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Even in California, Democratic Women Must Overcome Political Hurdles

Traditional barriers and a unique primary system challenge candidates

California Democrat Katie Porter, who is running in the 45th District, speaks at an event in Laguna Woods on May 19. The California primary is on June 5. (Bill Clark/CQ Roll Call)
California Democrat Katie Porter, who is running in the 45th District, speaks at an event in Laguna Woods on May 19. The California primary is on June 5. (Bill Clark/CQ Roll Call)

NEWHALL, Calif. — Diane Trautman remembers a time when “hardened attitudes” existed toward female candidates in Southern California, including the notion “that women don’t have the brain power or the stamina … to really be effective leaders.”

Fast forward to the present.

“We still kind of see that treatment from people locally, but that’s changing as well,” said Trautman, a Democrat who challenged Republican Rep. Howard “Buck” McKeon in the 25th District in 1996. Facing an incumbent with a campaign war chest 15 times the size of her own, she lost by 29 points.

This year, the 25th is considered a midterm battleground. And the congressional primary features two viable Democratic women. 

While many Democratic women have filed to run for Congress in California, the fields for the party’s top targeted seats have narrowed to only a handful ahead of the June 5 primary. That might be a surprise in a state represented by two female senators and home to the first female speaker of the House. 

“Sometimes people think about California as being kind of the vanguard of women in politics because of the leadership of Sen. [Kamala] Harris, Sen. [Dianne] Feinstein and Minority Leader [Nancy] Pelosi,” said Katie Porter, a Democrat running in the 45th District. “And that kind of masks some of the reality in a lot of the other races.”

Porter pointed out that in a number of House races, including her own, for every one woman running, there are three or four male candidates.

“There is a lot of ground to be broken,” she said.

Democrats are targeting 10 Republican-held House seats in the Golden State. Three of those races do not have a female candidate. In two of them, only one Democratic woman is on the ballot. 

The GOP could see a boost in its female ranks following the primary, since its top hopefuls in two open seats are women. The seats are also in traditionally Republican areas of the state that have more developed pipelines for candidates looking to run for higher office.

Many male and female contenders on the Democratic side are first-time candidates — and that presents a challenge for fundraising in an expensive state. Some women point to additional barriers, from a male-dominated party infrastructure to sexism on the campaign trail.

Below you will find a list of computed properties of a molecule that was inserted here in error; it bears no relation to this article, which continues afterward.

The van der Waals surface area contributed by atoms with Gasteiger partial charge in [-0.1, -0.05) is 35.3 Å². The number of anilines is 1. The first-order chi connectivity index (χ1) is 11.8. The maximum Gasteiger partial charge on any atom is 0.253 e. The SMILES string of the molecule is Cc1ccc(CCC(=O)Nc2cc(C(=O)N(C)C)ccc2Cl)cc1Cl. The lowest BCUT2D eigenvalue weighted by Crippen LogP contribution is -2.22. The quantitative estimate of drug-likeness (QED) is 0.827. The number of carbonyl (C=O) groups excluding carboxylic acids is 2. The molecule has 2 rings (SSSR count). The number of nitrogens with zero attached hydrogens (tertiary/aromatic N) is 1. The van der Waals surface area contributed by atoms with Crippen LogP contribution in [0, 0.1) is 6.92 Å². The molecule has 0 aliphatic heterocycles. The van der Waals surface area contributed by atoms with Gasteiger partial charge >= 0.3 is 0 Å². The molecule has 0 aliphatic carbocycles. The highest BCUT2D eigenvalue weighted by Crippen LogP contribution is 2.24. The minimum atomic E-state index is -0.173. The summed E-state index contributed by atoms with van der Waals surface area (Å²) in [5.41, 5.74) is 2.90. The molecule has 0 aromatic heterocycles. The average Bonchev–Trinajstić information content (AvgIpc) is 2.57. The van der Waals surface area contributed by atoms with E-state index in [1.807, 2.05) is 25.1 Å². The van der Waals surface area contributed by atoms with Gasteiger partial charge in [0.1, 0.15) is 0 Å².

Watch: California Primaries Packed With Democratic Candidates Hoping to Make the Cut

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Different obstacles? 

It’s not lost on Porter, a law professor, that she is the only female Democrat running in the Orange County-based 45th District to take on two-term GOP incumbent Mimi Walters.

A similar dynamic is playing out in neighboring districts. In the 39th, pediatrician Mai Khanh Tran is the only woman among the top Democratic candidates. Sara Jacobs, who worked in the Obama State Department, is the only female Democrat running in the 49th.

In the 48th District, no viable Democratic women remain.

“I think we see in the composition of the field a reflection of the longstanding problem of women not running, or being pushed out by some of the party establishment, or being told that they’re not ready or not credentialed,” Porter said.

Under California’s primary system, all candidates run on the same ballot, with the top two vote-getters, regardless of party, advancing to November. Concerned that the multitude of Democratic candidates could split the vote and end up shutting out the party from several races, members of the state’s congressional delegation approached Tran about dropping out of the race, she recalled. 

“My response to them has been always, ‘Let the voters of Orange County decide,’” said Tran, sporting a T-shirt with an “Elect More Women” slogan in pink letters at a recent event in Rowland Heights.

“I don’t think that the only female candidate, the only physician, and the only working mom … should be one of the candidates to drop out,” she said.

Katie Hill, a nonprofit executive challenging for the 25th District seat, said she faced questions — not asked of Bryan Caforio, the 2016 Democratic nominee who is also running this year  — about her viability as a candidate.

She is now considered one of the top Democrats in the race and has outraised the incumbent, GOP Rep. Steve Knight, in recent fundraising. Volcanologist Jessica Phoenix is also running.